William F Pokorny <ano### [at] anonymousorg> wrote:
> which highlights another kind of trap! Namely, using z,y,z,u or v
> internal to a function body where you've not specified them in the
> argument list. Looks like those all default to 0 and the variables are
> available within the function body without complaint from the parser
> whether they are getting set by some explicit (or defaulted) argument
> passing or not. The 'not' case being the exposure.
I vaguely recall running into this (or very similar) in the past year or so, and
think I commented on it. Still good to keep it closer to the front burner for
> With the function
> arguments I believe by the time the parsing sees the second 'a' it
> understand it to be a value - there is already an entry in the local
> symbol hash table for 'a'. So, for any after the first, it substitutes
> the value it knows 'a' to be.
Ooooh. Tricky. I wouldn't have anticipated that.
> Thinking aloud, with this kind of stuff, might well be a stand alone SDL
> linter utility would be easier to implement. Static code analysis for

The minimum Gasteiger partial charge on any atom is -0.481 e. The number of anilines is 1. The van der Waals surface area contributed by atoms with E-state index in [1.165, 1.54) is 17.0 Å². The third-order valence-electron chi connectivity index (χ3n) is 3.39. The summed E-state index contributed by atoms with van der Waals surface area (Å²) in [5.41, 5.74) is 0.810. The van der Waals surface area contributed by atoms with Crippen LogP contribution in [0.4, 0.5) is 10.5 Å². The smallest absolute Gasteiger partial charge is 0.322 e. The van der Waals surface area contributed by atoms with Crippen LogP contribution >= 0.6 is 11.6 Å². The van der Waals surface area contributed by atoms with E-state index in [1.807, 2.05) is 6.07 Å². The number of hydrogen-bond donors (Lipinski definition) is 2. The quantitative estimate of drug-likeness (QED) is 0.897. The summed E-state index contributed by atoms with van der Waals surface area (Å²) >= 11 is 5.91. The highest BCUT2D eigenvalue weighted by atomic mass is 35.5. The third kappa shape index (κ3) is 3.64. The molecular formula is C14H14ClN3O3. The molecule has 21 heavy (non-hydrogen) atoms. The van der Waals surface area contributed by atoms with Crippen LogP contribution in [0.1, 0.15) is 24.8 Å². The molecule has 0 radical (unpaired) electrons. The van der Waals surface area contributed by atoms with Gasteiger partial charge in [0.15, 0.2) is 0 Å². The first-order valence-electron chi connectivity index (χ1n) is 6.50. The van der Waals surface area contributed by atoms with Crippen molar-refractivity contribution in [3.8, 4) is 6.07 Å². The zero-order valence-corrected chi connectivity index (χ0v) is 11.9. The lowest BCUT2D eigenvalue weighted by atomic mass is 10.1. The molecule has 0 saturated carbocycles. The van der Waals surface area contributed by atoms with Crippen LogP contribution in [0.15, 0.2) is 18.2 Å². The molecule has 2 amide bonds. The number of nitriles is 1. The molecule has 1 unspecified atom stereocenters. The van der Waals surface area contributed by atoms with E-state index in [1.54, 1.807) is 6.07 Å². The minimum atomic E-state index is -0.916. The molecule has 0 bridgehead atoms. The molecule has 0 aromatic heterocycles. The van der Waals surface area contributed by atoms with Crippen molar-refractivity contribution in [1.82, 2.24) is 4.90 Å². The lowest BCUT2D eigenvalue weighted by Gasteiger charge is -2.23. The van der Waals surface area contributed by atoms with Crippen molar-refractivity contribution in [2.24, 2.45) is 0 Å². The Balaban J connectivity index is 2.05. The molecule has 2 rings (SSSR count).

> SDL! :-o
Yes, I think that sort of general idea has been poked with a stick a few times.
I've even thought of unrolling all of the code and spreadsheeting out all of the
"live" values. All of which is way beyond my present coding skills in any
Very cool experiments. Somewhat hard to follow, and I'm sure there are a few
more things that could be tried. I'm assuming that using "a" (or any other
non-special variable name) in a function without declaring it in the argument
list gives the expected error.
Maybe writing a script using parse_string to cycle through a list of variable
names might highlight some things we haven't even thought of yet.
I'm guessing keywords are obviously forbidden in macro and function argument
lists and equation expressions (just asking because x, y, z, u, v, t) are all
"keywords" - but transmit, filter, red, green, blue, r, g, b, are all
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